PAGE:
2. If there is substantial involvement of public interest which may be measured either in terms of monetary misappropriation or number of persons affected,
  3. If there is a possibility that the investigation may lead to improvement in the system of law and procedure.

According to Section 212(2) of the Act, in case of the Central Government assigning a case to SFIO for investigation, no other investigating agency shall have the right to investigate in respect of any offence under the Act in such assigned case, irrespective of operating under the Central or State Government. Moreover, all existing cases will be transferred to SFIO.

Section 217 of the Act grants power of an inspector to the investigating officer of SFIO. Moreover, the officials and employees of the company, who are presently working or previously worked in the company, shall be responsible to provide all information, documents and assistance as required by the investigating officer. This section also prescribes the manner set forth by Ministry of Corporate Affairs in which the letter of request for investigation may be transmitted.

Companies (Inspection, Investigation and Inquiry) Rules, 2014 contains rules for the overall establishment, constitution, working of SFIO under the Companies Act 2013 for the inter-departmental investigation of white-collar crimes in the company. It came into force on 01.04.2014.

These rules contain provisions for appointment of experts having expertise in various fields such as cyber forensics, management accounting, financial accounting, cost accounting, etc. required for efficient working of SFIO. (TG Team, 2014)

Constitution Of SFIO

  • The SFIO is headed by a ‘director’ which must not be below the rank of a Joint Secretary to the Government of India having knowledge and experience in dealing with the matters relating to corporate affairs.
  • It may appoint experts from various fields such as corporate law, criminal law, banking, accounting, forensic audit, capital markets, taxation, information technology, etc. and other fields as may be required.

Terms and Conditions of service

The terms and condition of service of directors, inspectors or other employees of SFIO has been mentioned under Section 211(5) of the Act which states that terms and conditions of appointment of director, experts and other officials must be carried out as per recruitment rules notified by Government of India according to Article 309 of the Indian Constitution. Moreover, experts or professionals may be appointed on the contractual basis as may be approved by Ministry of Corporate Affairs. (Gorsia, 2017)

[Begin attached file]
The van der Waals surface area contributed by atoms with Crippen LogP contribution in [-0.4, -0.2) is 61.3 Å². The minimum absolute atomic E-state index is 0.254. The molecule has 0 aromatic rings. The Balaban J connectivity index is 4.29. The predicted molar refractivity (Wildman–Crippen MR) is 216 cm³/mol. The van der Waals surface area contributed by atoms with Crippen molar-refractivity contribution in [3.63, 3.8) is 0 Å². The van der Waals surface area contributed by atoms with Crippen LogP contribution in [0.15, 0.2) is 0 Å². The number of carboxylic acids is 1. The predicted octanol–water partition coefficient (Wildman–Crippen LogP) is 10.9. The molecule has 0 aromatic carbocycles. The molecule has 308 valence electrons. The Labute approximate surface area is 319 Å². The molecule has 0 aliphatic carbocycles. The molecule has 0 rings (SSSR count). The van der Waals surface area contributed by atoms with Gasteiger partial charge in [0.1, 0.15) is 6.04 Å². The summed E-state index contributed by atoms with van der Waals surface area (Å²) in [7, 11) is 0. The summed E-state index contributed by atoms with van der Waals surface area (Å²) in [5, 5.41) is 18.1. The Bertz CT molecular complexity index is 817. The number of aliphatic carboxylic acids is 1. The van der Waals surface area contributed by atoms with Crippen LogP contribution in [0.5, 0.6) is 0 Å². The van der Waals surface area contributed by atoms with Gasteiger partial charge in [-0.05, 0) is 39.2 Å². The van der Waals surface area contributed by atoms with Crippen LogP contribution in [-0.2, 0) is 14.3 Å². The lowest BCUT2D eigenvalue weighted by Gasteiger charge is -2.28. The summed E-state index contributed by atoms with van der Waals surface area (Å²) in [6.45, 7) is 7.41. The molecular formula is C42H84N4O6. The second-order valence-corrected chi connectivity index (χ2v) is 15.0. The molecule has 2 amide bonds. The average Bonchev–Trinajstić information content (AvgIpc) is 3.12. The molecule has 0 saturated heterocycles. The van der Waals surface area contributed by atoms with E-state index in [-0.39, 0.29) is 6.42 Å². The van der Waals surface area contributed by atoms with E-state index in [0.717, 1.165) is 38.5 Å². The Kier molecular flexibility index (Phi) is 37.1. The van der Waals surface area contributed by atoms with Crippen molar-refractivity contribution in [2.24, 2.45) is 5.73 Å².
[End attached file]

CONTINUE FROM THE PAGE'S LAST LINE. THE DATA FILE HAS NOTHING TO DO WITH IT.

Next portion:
An applicant requesting for investigation through SFIO may be required to deposit some amount as security for payment of costs and expenses for investigation before the appointment of inspector by the government under Section 210(3). This amount is decided based on turnover as per previous year balance sheet.

  1. Turnover up to ₹ 50 crore – ₹ 10,000 as security
  2. Between ₹ 50 crore to ₹ 200 crore – ₹ 15,000 as security
  3. More than ₹ 200 crore – ₹25,000 as security

However, this amount is refundable in case the investigation results in prosecution.

Amendments introduced with respect to Power to Arrest of SFIO

Certain amendments were introduced by the Ministry of Corporate Affairs recently through a notification issued on 24.08.2017 in the form of Companies (Arrest in connection with Investigation by Serious Fraud Investigation Office) Rules, 2017 introduced under subsection (8) to (10) of Section 212 of the Companies Act in order to increase the working efficiency of SFIO. This notification lays down that in cases of other than government companies, an arrest can be made on basis of material information possessed by Director or Additional Director or Assistant Director of SFIO by a general or special order if he believes that the person under investigation is liable to be arrested under Section 212(6) and must inform the reason for the same to that person. Further, the Sections 212(9) and 212(10) lays down the procedure for making such an arrest. (Wadhera, 2017)

In case, the matter is involving a government or foreign company, such an arrest must be made with prior approval of Government of India and managing director of that company must be informed of such an arrest.

After the arrest, the procedure followed is similar to that of C.r.P.C i.e. producing the arrested person before a judicial or metropolitan magistrate within 24 hours of such arrest.

Conclusion  

Serious Fraud Investigation Office (SFIO) was formed in order to tackle such corporate cases which were complex in nature and involved a larger public interest. A need was felt for an agency which would be dedicated solely to solving complex white-collar cases such as ‘Satyam Computers’ case as it would have experts of various fields dealing with such cases more efficiently and effectively and could coordinate with other investigating agencies like CBI, SEBI and others. It was believed that establishment of SFIO under Companies Act would meet this purpose. However, looking into the records of SFIO, the situation has hardly improved. According to its website, most of the cases filed against companies are pending at various stages before different courts due to lengthy legal process. Moreover, SFIO has been constantly struggling from problems like insufficient manpower, delay in getting approvals and involvement of multiple agencies in some cases, thus, bringing down its overall efficiency. Therefore, there is a need to cater to these problems and ensure smooth functioning of this special investigation agency so that perpetrators of large corporate frauds can be prosecuted and investor’s, as well as public interest, can be protected.